A former FBI director has told a gathering of security experts that encryption might be helping criminals hide their secrets.
The US government does not have the ability to crack some sophisticated types of encryption, putting investigators of terrorism threats at a disadvantage, admitted Louis Freeh, who was speaking at the Computer Security Conference and Exhibition in Washington DC.
In 2000, the UK passed a law allowing investigators to get warrants requiring encryption suppliers to share their keys, but US investigators have to rely on co-operation from vendors, which can slow things down, he said.
"The ability to get real-time information from encrypted channels is going to be a huge problem in terms of homeland security and national security," said Freeh, who served as FBI director from 1993 to 2001. "In a way, it runs a little bit counter to the interests of corporate America in terms of protecting its information."
Freeh did not go so far as to advocate that the US pass a law similar to the UK encryption law, but he said an "intricate" balance between domestic security and the rights of commerce and free speech is still being worked out.
Judges offer strong protections to US residents to keep law enforcement from overstepping its bounds in the pursuit of information on suspects, Freeh said during a question-and-answer session when an audience member asked what is being done to protect people.
While raising questions about encryption, Freeh encouraged private companies to protect their data and trade secrets. The Economic Espionage Act, passed by Congress in 1996, established ways to prosecute cases in which foreign governments use their spy agencies to steal trade secrets from private US companies, but companies need to assist investigators tracking down trade secret thefts and other computer-related crimes, he said.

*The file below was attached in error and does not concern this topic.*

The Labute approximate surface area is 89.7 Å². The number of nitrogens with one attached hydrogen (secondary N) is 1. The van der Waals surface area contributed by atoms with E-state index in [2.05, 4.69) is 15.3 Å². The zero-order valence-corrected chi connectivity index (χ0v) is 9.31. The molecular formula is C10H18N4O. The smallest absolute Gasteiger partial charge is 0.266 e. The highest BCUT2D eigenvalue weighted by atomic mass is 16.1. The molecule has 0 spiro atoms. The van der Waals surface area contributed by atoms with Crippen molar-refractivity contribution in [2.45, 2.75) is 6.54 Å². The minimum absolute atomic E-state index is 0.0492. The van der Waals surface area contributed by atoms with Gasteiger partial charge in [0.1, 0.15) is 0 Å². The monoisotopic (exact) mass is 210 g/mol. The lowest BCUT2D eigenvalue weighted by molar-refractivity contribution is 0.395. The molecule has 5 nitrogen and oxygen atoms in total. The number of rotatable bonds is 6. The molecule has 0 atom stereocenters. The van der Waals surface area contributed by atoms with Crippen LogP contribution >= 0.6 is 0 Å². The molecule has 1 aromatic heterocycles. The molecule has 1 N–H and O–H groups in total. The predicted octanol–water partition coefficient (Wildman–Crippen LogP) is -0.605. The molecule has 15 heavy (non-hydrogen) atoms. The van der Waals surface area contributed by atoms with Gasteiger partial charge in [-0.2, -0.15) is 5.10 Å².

The latest computer crime survey, released by the FBI and the Computer Security Institute in May, found that only about 30% of hacking incidents are reported to the police, Freeh said.
Companies may not want to report the loss of trade secrets for a variety of reasons, including alarming stockholders and tipping off competitors, but such reporting is necessary to help investigators track down criminals, he said.
"Many people believe, as I do, that homeland security begins with economic security," he said. "If you subscribe to the notion that economic security does reflect directly on national security, you can't really have a successful and viable homeland security programme unless the reporting percentile ... increases significantly."
Freeh identified identity theft as another computer security challenge for companies, but one of the biggest challenges is for agents to have real-time access to data on suspects.
That kind of instant information "could be the difference between stopping a major attack or not", Freeh said. "The technology is as likely to come from you in the private sector as from a government programme."
Grant Gross writes for IDG News Service